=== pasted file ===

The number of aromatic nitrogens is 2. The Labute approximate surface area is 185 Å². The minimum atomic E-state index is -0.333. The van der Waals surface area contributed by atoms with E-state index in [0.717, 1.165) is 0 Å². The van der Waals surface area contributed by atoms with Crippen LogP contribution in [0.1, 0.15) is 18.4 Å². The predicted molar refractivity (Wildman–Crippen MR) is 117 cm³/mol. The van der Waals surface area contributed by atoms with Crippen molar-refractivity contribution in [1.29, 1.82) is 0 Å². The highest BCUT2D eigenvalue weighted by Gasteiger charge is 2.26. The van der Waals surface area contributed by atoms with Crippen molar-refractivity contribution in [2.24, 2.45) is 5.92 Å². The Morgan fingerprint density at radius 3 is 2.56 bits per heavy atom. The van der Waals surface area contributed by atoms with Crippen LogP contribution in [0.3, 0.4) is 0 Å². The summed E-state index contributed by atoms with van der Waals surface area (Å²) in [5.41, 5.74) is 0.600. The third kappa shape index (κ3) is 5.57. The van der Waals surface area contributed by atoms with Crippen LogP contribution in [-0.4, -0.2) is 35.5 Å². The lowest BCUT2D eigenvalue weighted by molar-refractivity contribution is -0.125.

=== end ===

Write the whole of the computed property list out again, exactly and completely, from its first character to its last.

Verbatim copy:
The number of aromatic nitrogens is 2. The Labute approximate surface area is 185 Å². The minimum atomic E-state index is -0.333. The van der Waals surface area contributed by atoms with E-state index in [0.717, 1.165) is 0 Å². The van der Waals surface area contributed by atoms with Crippen LogP contribution in [0.1, 0.15) is 18.4 Å². The predicted molar refractivity (Wildman–Crippen MR) is 117 cm³/mol. The van der Waals surface area contributed by atoms with Crippen molar-refractivity contribution in [1.29, 1.82) is 0 Å². The highest BCUT2D eigenvalue weighted by Gasteiger charge is 2.26. The van der Waals surface area contributed by atoms with Crippen molar-refractivity contribution in [2.24, 2.45) is 5.92 Å². The Morgan fingerprint density at radius 3 is 2.56 bits per heavy atom. The van der Waals surface area contributed by atoms with Crippen LogP contribution in [0.3, 0.4) is 0 Å². The summed E-state index contributed by atoms with van der Waals surface area (Å²) in [5.41, 5.74) is 0.600. The third kappa shape index (κ3) is 5.57. The van der Waals surface area contributed by atoms with Crippen LogP contribution in [-0.4, -0.2) is 35.5 Å². The lowest BCUT2D eigenvalue weighted by molar-refractivity contribution is -0.125.